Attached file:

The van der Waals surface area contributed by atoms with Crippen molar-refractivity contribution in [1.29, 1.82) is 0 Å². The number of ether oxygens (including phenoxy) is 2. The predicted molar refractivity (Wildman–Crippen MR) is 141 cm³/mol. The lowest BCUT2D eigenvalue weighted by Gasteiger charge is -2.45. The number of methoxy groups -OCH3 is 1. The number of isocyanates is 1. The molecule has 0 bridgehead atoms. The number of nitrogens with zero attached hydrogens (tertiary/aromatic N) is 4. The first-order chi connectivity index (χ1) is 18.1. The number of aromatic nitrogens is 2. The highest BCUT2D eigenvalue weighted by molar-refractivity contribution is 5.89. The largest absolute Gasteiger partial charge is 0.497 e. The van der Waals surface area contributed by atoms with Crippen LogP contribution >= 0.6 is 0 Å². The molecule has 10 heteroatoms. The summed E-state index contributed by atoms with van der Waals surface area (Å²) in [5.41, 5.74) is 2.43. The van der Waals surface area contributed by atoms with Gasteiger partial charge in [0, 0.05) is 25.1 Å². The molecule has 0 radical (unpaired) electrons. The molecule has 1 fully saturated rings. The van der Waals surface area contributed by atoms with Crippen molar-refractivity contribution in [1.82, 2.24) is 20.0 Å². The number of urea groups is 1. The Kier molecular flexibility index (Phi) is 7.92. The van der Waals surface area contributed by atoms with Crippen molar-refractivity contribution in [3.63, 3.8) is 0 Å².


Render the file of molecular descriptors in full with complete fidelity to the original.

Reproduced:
The van der Waals surface area contributed by atoms with Crippen molar-refractivity contribution in [1.29, 1.82) is 0 Å². The number of ether oxygens (including phenoxy) is 2. The predicted molar refractivity (Wildman–Crippen MR) is 141 cm³/mol. The lowest BCUT2D eigenvalue weighted by Gasteiger charge is -2.45. The number of methoxy groups -OCH3 is 1. The number of isocyanates is 1. The molecule has 0 bridgehead atoms. The number of nitrogens with zero attached hydrogens (tertiary/aromatic N) is 4. The first-order chi connectivity index (χ1) is 18.1. The number of aromatic nitrogens is 2. The highest BCUT2D eigenvalue weighted by molar-refractivity contribution is 5.89. The largest absolute Gasteiger partial charge is 0.497 e. The van der Waals surface area contributed by atoms with Crippen LogP contribution >= 0.6 is 0 Å². The molecule has 10 heteroatoms. The summed E-state index contributed by atoms with van der Waals surface area (Å²) in [5.41, 5.74) is 2.43. The van der Waals surface area contributed by atoms with Gasteiger partial charge in [0, 0.05) is 25.1 Å². The molecule has 0 radical (unpaired) electrons. The molecule has 1 fully saturated rings. The van der Waals surface area contributed by atoms with Crippen molar-refractivity contribution in [1.82, 2.24) is 20.0 Å². The number of urea groups is 1. The Kier molecular flexibility index (Phi) is 7.92. The van der Waals surface area contributed by atoms with Crippen molar-refractivity contribution in [3.63, 3.8) is 0 Å².